Any views expressed within media held on this service are those of the contributors, should not be taken as approved or endorsed by the University, and do not necessarily reflect the views of the University in respect of any particular issue.

School of Informatics People and Culture

School of Informatics People and Culture

Information about People and Culture activities and resources in the School of Informatics

Am I even good enough to have imposter syndrome??

My imposter system is triggered by being praised. Or NOT being praised. Or being asked to do a thing. Or deciding on a new project. Or someone mentioning something I’ve achieved. Or being thanked, or shouted at, or ignored.   Or (and this is my favourite) someone else sharing their experience of imposter syndrome. Because if they do then I listen and think ‘my imposter syndrome isn’t good enough’. I get imposter syndrome about whether or not I experience imposter syndrome.

I find the term massively unhelpful. To me, an imposter is a person posing as someone else to commit some kind of fraud. A syndrome is medical, there’s probably some kind of quarantine and medicine involved, and there’s definitely people in white coats with clipboards. If I don’t tick enough boxes, I don’t have imposter syndrome, so I’m not allowed to talk about imposter syndrome.

The reality is though, imposter syndrome for me is anxiety with a different coat on. It’s anxiety that I’m not good enough, that I don’t know enough, that I don’t deserve this, they’re better than me because I’m rubbish.  Looking at it that way, it makes it a lot easier for me to understand. It explains why some people never experience it, why for some people it’s there in flashes, and for someone like me it’s a constant – I’m an anxious person, so of course I feel like an imposter.

It also makes it easier to understand how it can thrive in an environment like Informatics. This is a busy, high pressured environment where researchers are spending other people’s money to essentially try and improve the world a bit, which is pretty high stakes and anxiety-inducing.  Us professional services staff (PSS) are trying to support that, but we also have to make sure the boxes are ticked, the forms are filled in, etc, and that can lead to us and researchers/academics clashing  and acting in ways that can trigger imposter syndrome/anxiety in others.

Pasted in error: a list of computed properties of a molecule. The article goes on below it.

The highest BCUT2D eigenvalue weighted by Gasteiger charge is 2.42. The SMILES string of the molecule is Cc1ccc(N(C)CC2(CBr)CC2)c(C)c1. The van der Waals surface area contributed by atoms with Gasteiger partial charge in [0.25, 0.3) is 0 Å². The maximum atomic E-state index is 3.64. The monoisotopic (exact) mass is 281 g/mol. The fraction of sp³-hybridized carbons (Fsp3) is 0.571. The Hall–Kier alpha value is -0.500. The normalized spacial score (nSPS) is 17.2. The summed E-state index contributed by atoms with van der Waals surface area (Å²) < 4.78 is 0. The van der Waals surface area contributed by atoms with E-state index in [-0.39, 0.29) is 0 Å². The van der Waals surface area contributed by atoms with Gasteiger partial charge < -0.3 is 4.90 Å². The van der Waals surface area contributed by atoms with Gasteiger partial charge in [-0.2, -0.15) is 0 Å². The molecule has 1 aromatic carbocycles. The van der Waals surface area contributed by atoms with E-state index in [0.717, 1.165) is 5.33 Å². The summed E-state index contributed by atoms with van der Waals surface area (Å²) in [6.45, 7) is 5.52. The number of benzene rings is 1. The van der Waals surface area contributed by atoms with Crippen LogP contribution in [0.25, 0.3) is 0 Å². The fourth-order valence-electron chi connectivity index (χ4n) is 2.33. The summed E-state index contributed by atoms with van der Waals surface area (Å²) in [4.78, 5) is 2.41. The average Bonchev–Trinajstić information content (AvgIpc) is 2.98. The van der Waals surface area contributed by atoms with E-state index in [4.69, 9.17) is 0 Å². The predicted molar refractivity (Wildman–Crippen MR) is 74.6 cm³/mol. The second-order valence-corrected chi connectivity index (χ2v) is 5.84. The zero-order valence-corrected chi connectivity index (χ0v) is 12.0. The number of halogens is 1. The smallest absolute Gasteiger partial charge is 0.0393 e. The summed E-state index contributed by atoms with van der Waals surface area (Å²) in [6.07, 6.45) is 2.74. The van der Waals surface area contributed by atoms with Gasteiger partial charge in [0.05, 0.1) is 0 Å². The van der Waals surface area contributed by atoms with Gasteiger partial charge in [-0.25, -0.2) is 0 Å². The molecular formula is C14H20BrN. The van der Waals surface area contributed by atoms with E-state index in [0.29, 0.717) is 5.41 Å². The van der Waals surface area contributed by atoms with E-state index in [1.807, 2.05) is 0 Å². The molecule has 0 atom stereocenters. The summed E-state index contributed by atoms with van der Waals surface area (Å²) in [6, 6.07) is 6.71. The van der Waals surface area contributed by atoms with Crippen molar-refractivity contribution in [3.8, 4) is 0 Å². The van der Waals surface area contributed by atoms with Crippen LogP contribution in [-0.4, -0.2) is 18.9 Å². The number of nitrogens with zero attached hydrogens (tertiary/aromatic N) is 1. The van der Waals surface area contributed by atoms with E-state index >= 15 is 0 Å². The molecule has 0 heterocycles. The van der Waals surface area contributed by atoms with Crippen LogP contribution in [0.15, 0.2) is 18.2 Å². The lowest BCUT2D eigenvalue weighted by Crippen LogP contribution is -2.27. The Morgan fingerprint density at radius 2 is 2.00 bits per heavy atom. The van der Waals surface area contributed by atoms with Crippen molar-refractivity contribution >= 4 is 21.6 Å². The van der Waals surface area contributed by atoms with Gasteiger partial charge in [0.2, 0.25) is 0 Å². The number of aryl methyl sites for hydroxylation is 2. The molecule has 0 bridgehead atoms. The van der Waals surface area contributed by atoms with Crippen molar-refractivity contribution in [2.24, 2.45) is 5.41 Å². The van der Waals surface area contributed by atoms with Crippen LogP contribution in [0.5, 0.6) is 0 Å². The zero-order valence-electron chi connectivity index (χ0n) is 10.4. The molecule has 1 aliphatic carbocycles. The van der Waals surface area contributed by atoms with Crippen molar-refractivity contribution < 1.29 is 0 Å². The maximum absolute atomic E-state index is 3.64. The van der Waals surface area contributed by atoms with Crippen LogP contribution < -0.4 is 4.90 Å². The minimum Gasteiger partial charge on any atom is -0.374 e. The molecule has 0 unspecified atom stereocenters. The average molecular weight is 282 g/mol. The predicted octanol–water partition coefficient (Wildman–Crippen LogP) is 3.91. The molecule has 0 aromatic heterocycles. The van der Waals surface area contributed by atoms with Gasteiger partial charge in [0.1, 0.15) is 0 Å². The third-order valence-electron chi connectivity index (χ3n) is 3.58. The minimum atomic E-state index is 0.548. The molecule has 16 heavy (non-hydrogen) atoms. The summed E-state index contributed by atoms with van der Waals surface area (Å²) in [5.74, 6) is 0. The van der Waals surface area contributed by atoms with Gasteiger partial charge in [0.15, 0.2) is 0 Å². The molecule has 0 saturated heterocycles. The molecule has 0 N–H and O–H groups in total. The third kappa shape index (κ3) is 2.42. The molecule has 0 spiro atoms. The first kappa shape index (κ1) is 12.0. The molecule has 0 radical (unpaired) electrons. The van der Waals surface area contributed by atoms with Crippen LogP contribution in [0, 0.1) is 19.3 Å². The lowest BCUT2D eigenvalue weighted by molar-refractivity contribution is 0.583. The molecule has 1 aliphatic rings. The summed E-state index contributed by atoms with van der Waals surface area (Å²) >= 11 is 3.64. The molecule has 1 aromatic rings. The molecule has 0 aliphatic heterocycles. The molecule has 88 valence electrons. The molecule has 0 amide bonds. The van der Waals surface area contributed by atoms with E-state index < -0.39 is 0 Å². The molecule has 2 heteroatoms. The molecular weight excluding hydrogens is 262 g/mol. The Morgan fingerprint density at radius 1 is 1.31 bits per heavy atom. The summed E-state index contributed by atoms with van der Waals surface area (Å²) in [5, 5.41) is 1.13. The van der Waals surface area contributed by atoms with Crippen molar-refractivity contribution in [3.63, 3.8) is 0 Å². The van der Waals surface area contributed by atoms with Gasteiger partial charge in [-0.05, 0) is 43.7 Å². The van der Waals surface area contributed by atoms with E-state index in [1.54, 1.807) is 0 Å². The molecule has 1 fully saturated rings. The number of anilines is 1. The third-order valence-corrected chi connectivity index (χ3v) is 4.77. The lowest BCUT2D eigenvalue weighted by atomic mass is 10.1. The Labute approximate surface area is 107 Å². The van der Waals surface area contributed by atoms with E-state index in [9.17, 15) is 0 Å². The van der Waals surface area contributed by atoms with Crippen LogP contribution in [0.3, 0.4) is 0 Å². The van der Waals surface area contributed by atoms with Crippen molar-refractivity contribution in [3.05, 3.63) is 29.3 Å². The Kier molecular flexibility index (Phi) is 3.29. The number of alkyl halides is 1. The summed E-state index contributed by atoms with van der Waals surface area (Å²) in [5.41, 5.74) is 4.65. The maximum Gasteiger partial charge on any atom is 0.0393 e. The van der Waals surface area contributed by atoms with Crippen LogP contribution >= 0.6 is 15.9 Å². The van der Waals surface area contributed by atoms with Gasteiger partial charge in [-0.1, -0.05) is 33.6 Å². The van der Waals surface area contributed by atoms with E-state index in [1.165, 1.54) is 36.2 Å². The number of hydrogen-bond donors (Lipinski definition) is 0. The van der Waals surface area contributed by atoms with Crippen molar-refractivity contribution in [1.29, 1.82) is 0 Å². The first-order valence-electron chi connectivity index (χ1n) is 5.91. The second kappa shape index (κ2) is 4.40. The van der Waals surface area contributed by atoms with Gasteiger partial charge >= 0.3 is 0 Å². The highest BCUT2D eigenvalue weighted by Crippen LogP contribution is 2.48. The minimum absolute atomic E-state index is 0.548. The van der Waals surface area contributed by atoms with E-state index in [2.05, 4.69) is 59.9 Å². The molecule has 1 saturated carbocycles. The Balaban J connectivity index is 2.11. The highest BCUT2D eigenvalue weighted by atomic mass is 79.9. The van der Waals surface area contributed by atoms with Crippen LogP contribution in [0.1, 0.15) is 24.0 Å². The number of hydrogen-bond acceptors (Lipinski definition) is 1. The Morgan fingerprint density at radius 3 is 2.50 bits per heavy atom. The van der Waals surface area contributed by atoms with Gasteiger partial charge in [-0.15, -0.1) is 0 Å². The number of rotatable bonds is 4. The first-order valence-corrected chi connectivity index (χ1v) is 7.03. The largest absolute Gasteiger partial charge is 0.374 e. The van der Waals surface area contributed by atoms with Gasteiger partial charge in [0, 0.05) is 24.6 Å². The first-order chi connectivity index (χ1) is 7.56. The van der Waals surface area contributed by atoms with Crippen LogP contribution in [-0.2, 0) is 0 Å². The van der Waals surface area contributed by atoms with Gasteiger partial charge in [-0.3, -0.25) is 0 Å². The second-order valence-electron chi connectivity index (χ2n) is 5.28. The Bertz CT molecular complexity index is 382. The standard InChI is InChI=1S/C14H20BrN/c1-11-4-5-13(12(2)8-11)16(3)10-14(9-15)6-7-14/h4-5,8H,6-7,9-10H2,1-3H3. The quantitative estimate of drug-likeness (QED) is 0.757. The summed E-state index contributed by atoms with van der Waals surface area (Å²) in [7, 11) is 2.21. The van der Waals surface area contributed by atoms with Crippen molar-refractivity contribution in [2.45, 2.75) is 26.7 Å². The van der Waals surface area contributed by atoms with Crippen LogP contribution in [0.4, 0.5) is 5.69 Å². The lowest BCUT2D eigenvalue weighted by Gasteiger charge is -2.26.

The good news is, recognising imposter syndrome and anxiety and knowing that our work environment is a perfect breeding ground for it, also makes it easier to understand how I (and anyone else who sometimes feels like an imposter) can manage it.

I can be kind to myself, and remember that my anxiety lies to me. That person ignoring me doesn’t think I’m an idiot, they’re just busy and don’t understand the importance of the thing I’m asking them to do. Which is fair enough.  When someone thanks me for something I’ve done that’s not proof that I am a brilliant liar and actor and have managed to fool everyone in to thinking I’m doing a good job (this is a thought I have a lot). It’s that I did a good job, and that person thanked me, which is really nice actually.

And  of course, what we can all do for each other is be mindful of the effort we are all putting in in the school at every level.  None of us can do what we do without everyone else doing what they do, academic/research or PSS.  Recognising that more, being grateful and expressing that regularly, will help anyone who ever hears the voice claiming we’re not good enough. We are, and it’s nice to hear that sometimes.

Leave a reply

You may use these HTML tags and attributes: <a href="" title=""> <abbr title=""> <acronym title=""> <b> <blockquote cite=""> <cite> <code> <del datetime=""> <em> <i> <q cite=""> <s> <strike> <strong>


Report this page

To report inappropriate content on this page, please use the form below. Upon receiving your report, we will be in touch as per the Take Down Policy of the service.

Please note that personal data collected through this form is used and stored for the purposes of processing this report and communication with you.

If you are unable to report a concern about content via this form please contact the Service Owner.

Please enter an email address you wish to be contacted on. Please describe the unacceptable content in sufficient detail to allow us to locate it, and why you consider it to be unacceptable.
By submitting this report, you accept that it is accurate and that fraudulent or nuisance complaints may result in action by the University.